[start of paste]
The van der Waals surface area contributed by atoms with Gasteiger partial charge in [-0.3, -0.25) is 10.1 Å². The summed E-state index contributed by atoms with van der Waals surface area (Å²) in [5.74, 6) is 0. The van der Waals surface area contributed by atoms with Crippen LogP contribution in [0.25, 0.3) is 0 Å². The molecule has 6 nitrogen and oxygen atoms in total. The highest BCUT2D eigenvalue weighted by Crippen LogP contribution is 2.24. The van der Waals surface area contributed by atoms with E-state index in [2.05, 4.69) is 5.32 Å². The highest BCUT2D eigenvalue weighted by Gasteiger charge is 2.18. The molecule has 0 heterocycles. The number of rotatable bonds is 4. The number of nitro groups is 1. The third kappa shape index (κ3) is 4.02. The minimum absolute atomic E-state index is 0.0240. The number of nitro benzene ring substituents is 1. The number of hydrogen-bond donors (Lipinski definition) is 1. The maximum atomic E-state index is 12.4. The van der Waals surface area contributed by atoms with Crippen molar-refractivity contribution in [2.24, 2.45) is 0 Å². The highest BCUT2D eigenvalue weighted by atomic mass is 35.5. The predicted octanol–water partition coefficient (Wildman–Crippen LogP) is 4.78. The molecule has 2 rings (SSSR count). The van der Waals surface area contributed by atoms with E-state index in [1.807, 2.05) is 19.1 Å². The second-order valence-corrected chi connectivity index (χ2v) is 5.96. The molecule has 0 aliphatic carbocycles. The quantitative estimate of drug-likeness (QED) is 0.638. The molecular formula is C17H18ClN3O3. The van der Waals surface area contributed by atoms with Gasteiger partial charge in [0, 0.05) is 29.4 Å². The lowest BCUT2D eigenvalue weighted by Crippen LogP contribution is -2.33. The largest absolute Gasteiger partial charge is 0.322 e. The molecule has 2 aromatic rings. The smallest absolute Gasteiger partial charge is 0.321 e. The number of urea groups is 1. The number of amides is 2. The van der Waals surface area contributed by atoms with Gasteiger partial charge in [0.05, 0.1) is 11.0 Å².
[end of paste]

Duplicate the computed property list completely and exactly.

The van der Waals surface area contributed by atoms with Gasteiger partial charge in [-0.3, -0.25) is 10.1 Å². The summed E-state index contributed by atoms with van der Waals surface area (Å²) in [5.74, 6) is 0. The van der Waals surface area contributed by atoms with Crippen LogP contribution in [0.25, 0.3) is 0 Å². The molecule has 6 nitrogen and oxygen atoms in total. The highest BCUT2D eigenvalue weighted by Crippen LogP contribution is 2.24. The van der Waals surface area contributed by atoms with E-state index in [2.05, 4.69) is 5.32 Å². The highest BCUT2D eigenvalue weighted by Gasteiger charge is 2.18. The molecule has 0 heterocycles. The number of rotatable bonds is 4. The number of nitro groups is 1. The third kappa shape index (κ3) is 4.02. The minimum absolute atomic E-state index is 0.0240. The number of nitro benzene ring substituents is 1. The number of hydrogen-bond donors (Lipinski definition) is 1. The maximum atomic E-state index is 12.4. The van der Waals surface area contributed by atoms with Crippen molar-refractivity contribution in [2.24, 2.45) is 0 Å². The highest BCUT2D eigenvalue weighted by atomic mass is 35.5. The predicted octanol–water partition coefficient (Wildman–Crippen LogP) is 4.78. The molecule has 2 rings (SSSR count). The van der Waals surface area contributed by atoms with E-state index in [1.807, 2.05) is 19.1 Å². The second-order valence-corrected chi connectivity index (χ2v) is 5.96. The molecule has 0 aliphatic carbocycles. The quantitative estimate of drug-likeness (QED) is 0.638. The molecular formula is C17H18ClN3O3. The van der Waals surface area contributed by atoms with Gasteiger partial charge in [0, 0.05) is 29.4 Å². The lowest BCUT2D eigenvalue weighted by Crippen LogP contribution is -2.33. The largest absolute Gasteiger partial charge is 0.322 e. The molecule has 2 aromatic rings. The smallest absolute Gasteiger partial charge is 0.321 e. The number of urea groups is 1. The number of amides is 2. The van der Waals surface area contributed by atoms with Gasteiger partial charge in [0.05, 0.1) is 11.0 Å².